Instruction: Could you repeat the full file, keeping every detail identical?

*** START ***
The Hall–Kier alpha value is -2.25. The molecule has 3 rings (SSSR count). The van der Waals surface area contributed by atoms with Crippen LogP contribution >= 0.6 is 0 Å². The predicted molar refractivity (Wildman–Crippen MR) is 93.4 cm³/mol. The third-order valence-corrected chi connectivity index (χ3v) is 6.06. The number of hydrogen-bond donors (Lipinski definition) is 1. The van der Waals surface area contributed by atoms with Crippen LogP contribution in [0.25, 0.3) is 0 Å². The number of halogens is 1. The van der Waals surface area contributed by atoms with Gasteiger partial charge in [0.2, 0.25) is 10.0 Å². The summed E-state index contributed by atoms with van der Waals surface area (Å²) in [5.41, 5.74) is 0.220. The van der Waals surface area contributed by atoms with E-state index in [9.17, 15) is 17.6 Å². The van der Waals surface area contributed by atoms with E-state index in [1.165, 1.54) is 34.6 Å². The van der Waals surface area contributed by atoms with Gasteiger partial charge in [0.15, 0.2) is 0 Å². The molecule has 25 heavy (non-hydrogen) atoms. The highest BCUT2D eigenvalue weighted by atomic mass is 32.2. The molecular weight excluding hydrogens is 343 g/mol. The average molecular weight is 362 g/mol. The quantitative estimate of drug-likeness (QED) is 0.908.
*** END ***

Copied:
The Hall–Kier alpha value is -2.25. The molecule has 3 rings (SSSR count). The van der Waals surface area contributed by atoms with Crippen LogP contribution >= 0.6 is 0 Å². The predicted molar refractivity (Wildman–Crippen MR) is 93.4 cm³/mol. The third-order valence-corrected chi connectivity index (χ3v) is 6.06. The number of hydrogen-bond donors (Lipinski definition) is 1. The van der Waals surface area contributed by atoms with Crippen LogP contribution in [0.25, 0.3) is 0 Å². The number of halogens is 1. The van der Waals surface area contributed by atoms with Gasteiger partial charge in [0.2, 0.25) is 10.0 Å². The summed E-state index contributed by atoms with van der Waals surface area (Å²) in [5.41, 5.74) is 0.220. The van der Waals surface area contributed by atoms with E-state index in [9.17, 15) is 17.6 Å². The van der Waals surface area contributed by atoms with E-state index in [1.165, 1.54) is 34.6 Å². The van der Waals surface area contributed by atoms with Gasteiger partial charge in [0.15, 0.2) is 0 Å². The molecule has 25 heavy (non-hydrogen) atoms. The highest BCUT2D eigenvalue weighted by atomic mass is 32.2. The molecular weight excluding hydrogens is 343 g/mol. The average molecular weight is 362 g/mol. The quantitative estimate of drug-likeness (QED) is 0.908.